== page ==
Comments: weekend godslots

I am profoundly disturbed by the extract of Miroslav Volf's book in the Times. It's only an extract, so by nature it's incomplete. But I find Volf's Christian response wholly inadequate. I would hate to think that this woman would read the book and see how her situation is examined by Volf.

After letting her tell her story, he goes on to say, "Set aside for a moment the fact that the woman was a Muslim." That's a big setting aside... and it gets worse when he starts to say that the answer to her anger and humiliation is Christ. "Indwelled by Christ, will that teacher of literature be able to forgive? "

Given that she was tormented and humiliated and betrayed by Christians, the last thing she needs to hear is that Christ is the answer. (And where was all that divine love while men encouraged a boy--her own student--to piss in her mouth?)

And in any case, why are we (who weren't there) pondering how *she* needs to change, to forgive?

The only Christian response I can think of is to stand by her side and demand her tormentors be brought to account. And Christians need to hold thir co-religionists to account on religious grounds--they have betrayed the faith, betrayed Christ. (Don't we in the West continually clamor for moderate imams to speak out against Muslim extrimism? Where is our voice raised against the Christian extremists here?)

And perhaps her story is a wake-up call to all of us that when being Christian becomes another 'identity', we've already twisted the Gospel message. The only Christian identity that's acceptable is a fully realized humanity, beyond the calls of ethnicity or ideology.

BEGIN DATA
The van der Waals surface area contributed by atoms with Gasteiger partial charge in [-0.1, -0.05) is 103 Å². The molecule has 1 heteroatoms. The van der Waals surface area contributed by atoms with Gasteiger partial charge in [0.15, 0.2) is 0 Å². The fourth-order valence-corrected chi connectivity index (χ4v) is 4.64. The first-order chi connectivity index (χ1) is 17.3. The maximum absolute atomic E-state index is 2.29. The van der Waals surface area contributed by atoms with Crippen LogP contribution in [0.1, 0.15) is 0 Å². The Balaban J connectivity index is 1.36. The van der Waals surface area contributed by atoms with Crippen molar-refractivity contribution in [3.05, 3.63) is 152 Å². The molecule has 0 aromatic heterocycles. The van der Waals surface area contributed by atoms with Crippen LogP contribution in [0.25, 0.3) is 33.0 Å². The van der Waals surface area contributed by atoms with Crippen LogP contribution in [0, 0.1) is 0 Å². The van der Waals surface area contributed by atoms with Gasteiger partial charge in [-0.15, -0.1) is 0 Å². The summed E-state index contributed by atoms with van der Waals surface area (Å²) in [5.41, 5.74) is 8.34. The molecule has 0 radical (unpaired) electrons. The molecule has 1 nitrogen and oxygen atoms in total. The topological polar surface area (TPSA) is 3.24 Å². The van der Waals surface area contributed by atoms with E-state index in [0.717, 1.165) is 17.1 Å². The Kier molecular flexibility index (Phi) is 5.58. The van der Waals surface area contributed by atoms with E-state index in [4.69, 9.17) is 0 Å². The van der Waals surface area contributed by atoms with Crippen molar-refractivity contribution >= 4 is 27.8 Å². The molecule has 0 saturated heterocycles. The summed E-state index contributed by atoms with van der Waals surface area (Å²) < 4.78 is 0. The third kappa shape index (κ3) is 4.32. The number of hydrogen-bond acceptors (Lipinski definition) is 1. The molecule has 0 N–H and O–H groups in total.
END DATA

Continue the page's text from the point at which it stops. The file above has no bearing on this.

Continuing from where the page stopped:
I hope for that woman that she finds peace and healing in Allah, in her own faith tradition. And if she comes to a time of forgiveness, it is in her own way, and for her own well-being.

Posted by Christopher Calderhead at Saturday, 25 February 2006 at 1:47pm GMT

I generally don't judge a book on just an excerpt, but I may just do that in the case of this one. I have the same reactions as Christopher. The excerpt seems to lack compassion, empathy and ecumenical spirit.

If this excerpt is an example of the whole, I wonder if the Archbishop couldn't have found a better book to recommend?

Posted by L. Ryan at Saturday, 25 February 2006 at 3:34pm GMT

Volf's response is more than "inadequate" or even preposterous: it demonstrates blank incomprehension of the scenario he describes, and it is therefore dangerous as a voice claiming to be representative of Christianity.

Surely the only proper Christian response is to call for justice for this violated woman, and for all within her community who were treated so barbarically: and to implement practical programmes of aid and restoration for shattered lives and cultures. To call for their conversion adds only grave insult to terrible injuries already sustained.

Posted by Alan Marsh at Saturday, 25 February 2006 at 4:03pm GMT
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